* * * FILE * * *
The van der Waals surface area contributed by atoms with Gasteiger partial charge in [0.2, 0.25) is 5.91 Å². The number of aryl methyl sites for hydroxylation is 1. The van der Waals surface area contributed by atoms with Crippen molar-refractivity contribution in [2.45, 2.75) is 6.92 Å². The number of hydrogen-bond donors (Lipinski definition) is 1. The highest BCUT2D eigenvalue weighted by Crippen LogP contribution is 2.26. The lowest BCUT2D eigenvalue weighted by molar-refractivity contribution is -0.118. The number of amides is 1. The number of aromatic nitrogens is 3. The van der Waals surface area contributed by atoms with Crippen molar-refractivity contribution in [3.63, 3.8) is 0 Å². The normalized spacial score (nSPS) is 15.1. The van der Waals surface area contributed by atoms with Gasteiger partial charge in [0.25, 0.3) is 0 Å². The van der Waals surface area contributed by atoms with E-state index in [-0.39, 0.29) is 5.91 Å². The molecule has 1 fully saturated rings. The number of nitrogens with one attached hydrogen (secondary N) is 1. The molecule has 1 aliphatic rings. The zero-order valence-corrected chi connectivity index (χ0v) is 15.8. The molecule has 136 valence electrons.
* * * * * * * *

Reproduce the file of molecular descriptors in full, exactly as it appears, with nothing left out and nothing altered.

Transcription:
The van der Waals surface area contributed by atoms with Gasteiger partial charge in [0.2, 0.25) is 5.91 Å². The number of aryl methyl sites for hydroxylation is 1. The van der Waals surface area contributed by atoms with Crippen molar-refractivity contribution in [2.45, 2.75) is 6.92 Å². The number of hydrogen-bond donors (Lipinski definition) is 1. The highest BCUT2D eigenvalue weighted by Crippen LogP contribution is 2.26. The lowest BCUT2D eigenvalue weighted by molar-refractivity contribution is -0.118. The number of amides is 1. The number of aromatic nitrogens is 3. The van der Waals surface area contributed by atoms with Crippen molar-refractivity contribution in [3.63, 3.8) is 0 Å². The normalized spacial score (nSPS) is 15.1. The van der Waals surface area contributed by atoms with Gasteiger partial charge in [0.25, 0.3) is 0 Å². The van der Waals surface area contributed by atoms with E-state index in [-0.39, 0.29) is 5.91 Å². The molecule has 1 fully saturated rings. The number of nitrogens with one attached hydrogen (secondary N) is 1. The molecule has 1 aliphatic rings. The zero-order valence-corrected chi connectivity index (χ0v) is 15.8. The molecule has 136 valence electrons.